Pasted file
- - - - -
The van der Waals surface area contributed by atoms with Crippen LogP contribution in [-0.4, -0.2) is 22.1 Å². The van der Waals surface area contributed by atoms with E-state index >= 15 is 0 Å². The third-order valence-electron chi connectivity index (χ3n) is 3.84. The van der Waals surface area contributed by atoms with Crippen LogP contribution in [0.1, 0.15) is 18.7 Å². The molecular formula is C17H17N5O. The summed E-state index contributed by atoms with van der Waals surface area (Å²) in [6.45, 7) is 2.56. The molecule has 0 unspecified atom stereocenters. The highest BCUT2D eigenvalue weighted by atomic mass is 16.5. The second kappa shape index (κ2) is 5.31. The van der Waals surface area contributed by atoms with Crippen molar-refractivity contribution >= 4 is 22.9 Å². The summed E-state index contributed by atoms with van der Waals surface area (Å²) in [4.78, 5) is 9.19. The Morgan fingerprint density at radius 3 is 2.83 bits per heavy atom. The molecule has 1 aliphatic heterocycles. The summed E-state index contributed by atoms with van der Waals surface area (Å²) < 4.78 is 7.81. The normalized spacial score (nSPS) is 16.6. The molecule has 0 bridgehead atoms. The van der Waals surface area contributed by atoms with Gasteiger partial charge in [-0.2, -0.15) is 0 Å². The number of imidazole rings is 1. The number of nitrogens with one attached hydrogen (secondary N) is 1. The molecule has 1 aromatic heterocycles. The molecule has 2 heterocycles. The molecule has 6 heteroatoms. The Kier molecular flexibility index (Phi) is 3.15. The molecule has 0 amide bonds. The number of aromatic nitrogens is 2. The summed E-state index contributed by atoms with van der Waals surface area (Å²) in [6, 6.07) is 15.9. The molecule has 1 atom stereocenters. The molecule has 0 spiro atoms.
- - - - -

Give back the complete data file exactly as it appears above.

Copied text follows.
The van der Waals surface area contributed by atoms with Crippen LogP contribution in [-0.4, -0.2) is 22.1 Å². The van der Waals surface area contributed by atoms with E-state index >= 15 is 0 Å². The third-order valence-electron chi connectivity index (χ3n) is 3.84. The van der Waals surface area contributed by atoms with Crippen LogP contribution in [0.1, 0.15) is 18.7 Å². The molecular formula is C17H17N5O. The summed E-state index contributed by atoms with van der Waals surface area (Å²) in [6.45, 7) is 2.56. The molecule has 0 unspecified atom stereocenters. The highest BCUT2D eigenvalue weighted by atomic mass is 16.5. The second kappa shape index (κ2) is 5.31. The van der Waals surface area contributed by atoms with Crippen molar-refractivity contribution >= 4 is 22.9 Å². The summed E-state index contributed by atoms with van der Waals surface area (Å²) in [4.78, 5) is 9.19. The Morgan fingerprint density at radius 3 is 2.83 bits per heavy atom. The molecule has 1 aliphatic heterocycles. The summed E-state index contributed by atoms with van der Waals surface area (Å²) < 4.78 is 7.81. The normalized spacial score (nSPS) is 16.6. The molecule has 0 bridgehead atoms. The van der Waals surface area contributed by atoms with Gasteiger partial charge in [-0.2, -0.15) is 0 Å². The number of imidazole rings is 1. The number of nitrogens with one attached hydrogen (secondary N) is 1. The molecule has 1 aromatic heterocycles. The molecule has 2 heterocycles. The molecule has 6 heteroatoms. The Kier molecular flexibility index (Phi) is 3.15. The molecule has 0 amide bonds. The number of aromatic nitrogens is 2. The summed E-state index contributed by atoms with van der Waals surface area (Å²) in [6, 6.07) is 15.9. The molecule has 1 atom stereocenters. The molecule has 0 spiro atoms.